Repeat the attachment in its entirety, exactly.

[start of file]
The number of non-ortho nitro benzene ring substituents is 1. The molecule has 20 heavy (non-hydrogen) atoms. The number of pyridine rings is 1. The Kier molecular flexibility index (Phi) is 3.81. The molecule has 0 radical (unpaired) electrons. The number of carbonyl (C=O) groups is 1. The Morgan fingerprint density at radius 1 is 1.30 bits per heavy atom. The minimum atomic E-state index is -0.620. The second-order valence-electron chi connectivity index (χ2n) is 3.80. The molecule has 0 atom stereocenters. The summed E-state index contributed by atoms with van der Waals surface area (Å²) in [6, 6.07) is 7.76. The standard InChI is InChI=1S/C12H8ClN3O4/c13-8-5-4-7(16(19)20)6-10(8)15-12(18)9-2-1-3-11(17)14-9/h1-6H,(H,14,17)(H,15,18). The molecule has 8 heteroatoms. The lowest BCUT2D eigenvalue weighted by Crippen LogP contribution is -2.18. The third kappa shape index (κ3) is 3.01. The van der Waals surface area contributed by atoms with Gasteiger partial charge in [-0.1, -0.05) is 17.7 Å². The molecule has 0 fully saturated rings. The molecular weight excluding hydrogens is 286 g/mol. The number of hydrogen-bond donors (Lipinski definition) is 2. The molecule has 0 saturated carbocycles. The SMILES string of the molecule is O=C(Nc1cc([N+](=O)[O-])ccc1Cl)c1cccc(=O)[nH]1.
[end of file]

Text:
The number of non-ortho nitro benzene ring substituents is 1. The molecule has 20 heavy (non-hydrogen) atoms. The number of pyridine rings is 1. The Kier molecular flexibility index (Phi) is 3.81. The molecule has 0 radical (unpaired) electrons. The number of carbonyl (C=O) groups is 1. The Morgan fingerprint density at radius 1 is 1.30 bits per heavy atom. The minimum atomic E-state index is -0.620. The second-order valence-electron chi connectivity index (χ2n) is 3.80. The molecule has 0 atom stereocenters. The summed E-state index contributed by atoms with van der Waals surface area (Å²) in [6, 6.07) is 7.76. The standard InChI is InChI=1S/C12H8ClN3O4/c13-8-5-4-7(16(19)20)6-10(8)15-12(18)9-2-1-3-11(17)14-9/h1-6H,(H,14,17)(H,15,18). The molecule has 8 heteroatoms. The lowest BCUT2D eigenvalue weighted by Crippen LogP contribution is -2.18. The third kappa shape index (κ3) is 3.01. The van der Waals surface area contributed by atoms with Gasteiger partial charge in [-0.1, -0.05) is 17.7 Å². The molecule has 0 fully saturated rings. The molecular weight excluding hydrogens is 286 g/mol. The number of hydrogen-bond donors (Lipinski definition) is 2. The molecule has 0 saturated carbocycles. The SMILES string of the molecule is O=C(Nc1cc([N+](=O)[O-])ccc1Cl)c1cccc(=O)[nH]1.